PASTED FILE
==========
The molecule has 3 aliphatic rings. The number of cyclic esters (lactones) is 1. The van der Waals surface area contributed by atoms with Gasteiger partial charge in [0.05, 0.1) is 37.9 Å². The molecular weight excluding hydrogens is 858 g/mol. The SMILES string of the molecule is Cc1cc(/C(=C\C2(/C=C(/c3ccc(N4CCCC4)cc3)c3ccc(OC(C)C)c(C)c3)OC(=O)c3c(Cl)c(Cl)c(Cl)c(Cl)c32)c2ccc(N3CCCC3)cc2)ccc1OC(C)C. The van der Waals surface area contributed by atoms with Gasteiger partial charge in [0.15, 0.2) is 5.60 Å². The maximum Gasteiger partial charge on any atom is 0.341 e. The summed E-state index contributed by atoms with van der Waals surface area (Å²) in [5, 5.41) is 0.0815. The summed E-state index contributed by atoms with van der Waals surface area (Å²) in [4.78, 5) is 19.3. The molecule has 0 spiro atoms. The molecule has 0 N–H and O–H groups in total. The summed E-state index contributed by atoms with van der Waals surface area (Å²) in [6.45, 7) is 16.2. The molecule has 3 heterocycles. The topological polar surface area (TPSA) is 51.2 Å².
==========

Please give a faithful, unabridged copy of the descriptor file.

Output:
The molecule has 3 aliphatic rings. The number of cyclic esters (lactones) is 1. The van der Waals surface area contributed by atoms with Gasteiger partial charge in [0.05, 0.1) is 37.9 Å². The molecular weight excluding hydrogens is 858 g/mol. The SMILES string of the molecule is Cc1cc(/C(=C\C2(/C=C(/c3ccc(N4CCCC4)cc3)c3ccc(OC(C)C)c(C)c3)OC(=O)c3c(Cl)c(Cl)c(Cl)c(Cl)c32)c2ccc(N3CCCC3)cc2)ccc1OC(C)C. The van der Waals surface area contributed by atoms with Gasteiger partial charge in [0.15, 0.2) is 5.60 Å². The maximum Gasteiger partial charge on any atom is 0.341 e. The summed E-state index contributed by atoms with van der Waals surface area (Å²) in [5, 5.41) is 0.0815. The summed E-state index contributed by atoms with van der Waals surface area (Å²) in [4.78, 5) is 19.3. The molecule has 0 spiro atoms. The molecule has 0 N–H and O–H groups in total. The summed E-state index contributed by atoms with van der Waals surface area (Å²) in [6.45, 7) is 16.2. The molecule has 3 heterocycles. The topological polar surface area (TPSA) is 51.2 Å².